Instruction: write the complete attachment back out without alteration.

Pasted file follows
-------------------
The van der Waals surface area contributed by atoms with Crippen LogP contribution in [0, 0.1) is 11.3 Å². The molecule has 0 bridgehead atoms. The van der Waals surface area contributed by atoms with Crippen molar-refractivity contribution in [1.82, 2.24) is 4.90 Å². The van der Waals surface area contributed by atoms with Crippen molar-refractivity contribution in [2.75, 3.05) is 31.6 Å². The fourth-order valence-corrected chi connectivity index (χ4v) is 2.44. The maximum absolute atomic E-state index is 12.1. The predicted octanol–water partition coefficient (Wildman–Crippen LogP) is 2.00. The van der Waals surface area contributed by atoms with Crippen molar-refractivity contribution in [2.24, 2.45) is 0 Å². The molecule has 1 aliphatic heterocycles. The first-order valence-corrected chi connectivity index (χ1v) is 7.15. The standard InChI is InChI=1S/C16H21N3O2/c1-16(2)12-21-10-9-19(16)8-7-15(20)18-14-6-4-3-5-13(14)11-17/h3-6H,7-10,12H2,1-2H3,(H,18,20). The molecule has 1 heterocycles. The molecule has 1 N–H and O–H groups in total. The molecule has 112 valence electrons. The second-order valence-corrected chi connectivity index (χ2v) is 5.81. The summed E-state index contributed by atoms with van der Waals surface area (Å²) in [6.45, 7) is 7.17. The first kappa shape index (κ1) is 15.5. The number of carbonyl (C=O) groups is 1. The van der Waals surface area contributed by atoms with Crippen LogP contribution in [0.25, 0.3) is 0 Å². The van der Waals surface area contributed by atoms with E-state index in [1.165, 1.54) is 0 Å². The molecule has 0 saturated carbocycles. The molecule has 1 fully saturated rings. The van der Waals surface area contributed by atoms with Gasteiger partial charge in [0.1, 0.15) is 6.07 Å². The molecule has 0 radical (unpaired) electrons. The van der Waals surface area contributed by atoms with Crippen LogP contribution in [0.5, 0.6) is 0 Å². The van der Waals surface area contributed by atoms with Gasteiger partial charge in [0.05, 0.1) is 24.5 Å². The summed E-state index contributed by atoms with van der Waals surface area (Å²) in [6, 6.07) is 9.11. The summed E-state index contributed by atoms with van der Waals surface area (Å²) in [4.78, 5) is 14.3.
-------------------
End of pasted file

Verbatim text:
The van der Waals surface area contributed by atoms with Crippen LogP contribution in [0, 0.1) is 11.3 Å². The molecule has 0 bridgehead atoms. The van der Waals surface area contributed by atoms with Crippen molar-refractivity contribution in [1.82, 2.24) is 4.90 Å². The van der Waals surface area contributed by atoms with Crippen molar-refractivity contribution in [2.75, 3.05) is 31.6 Å². The fourth-order valence-corrected chi connectivity index (χ4v) is 2.44. The maximum absolute atomic E-state index is 12.1. The predicted octanol–water partition coefficient (Wildman–Crippen LogP) is 2.00. The van der Waals surface area contributed by atoms with Crippen molar-refractivity contribution in [2.24, 2.45) is 0 Å². The molecule has 1 aliphatic heterocycles. The first-order valence-corrected chi connectivity index (χ1v) is 7.15. The standard InChI is InChI=1S/C16H21N3O2/c1-16(2)12-21-10-9-19(16)8-7-15(20)18-14-6-4-3-5-13(14)11-17/h3-6H,7-10,12H2,1-2H3,(H,18,20). The molecule has 1 heterocycles. The molecule has 1 N–H and O–H groups in total. The molecule has 112 valence electrons. The second-order valence-corrected chi connectivity index (χ2v) is 5.81. The summed E-state index contributed by atoms with van der Waals surface area (Å²) in [6.45, 7) is 7.17. The first kappa shape index (κ1) is 15.5. The number of carbonyl (C=O) groups is 1. The van der Waals surface area contributed by atoms with Crippen LogP contribution in [0.25, 0.3) is 0 Å². The van der Waals surface area contributed by atoms with E-state index in [1.165, 1.54) is 0 Å². The molecule has 0 saturated carbocycles. The molecule has 1 fully saturated rings. The van der Waals surface area contributed by atoms with Gasteiger partial charge in [0.1, 0.15) is 6.07 Å². The molecule has 0 radical (unpaired) electrons. The van der Waals surface area contributed by atoms with Crippen LogP contribution in [0.5, 0.6) is 0 Å². The van der Waals surface area contributed by atoms with Gasteiger partial charge in [0.05, 0.1) is 24.5 Å². The summed E-state index contributed by atoms with van der Waals surface area (Å²) in [6, 6.07) is 9.11. The summed E-state index contributed by atoms with van der Waals surface area (Å²) in [4.78, 5) is 14.3.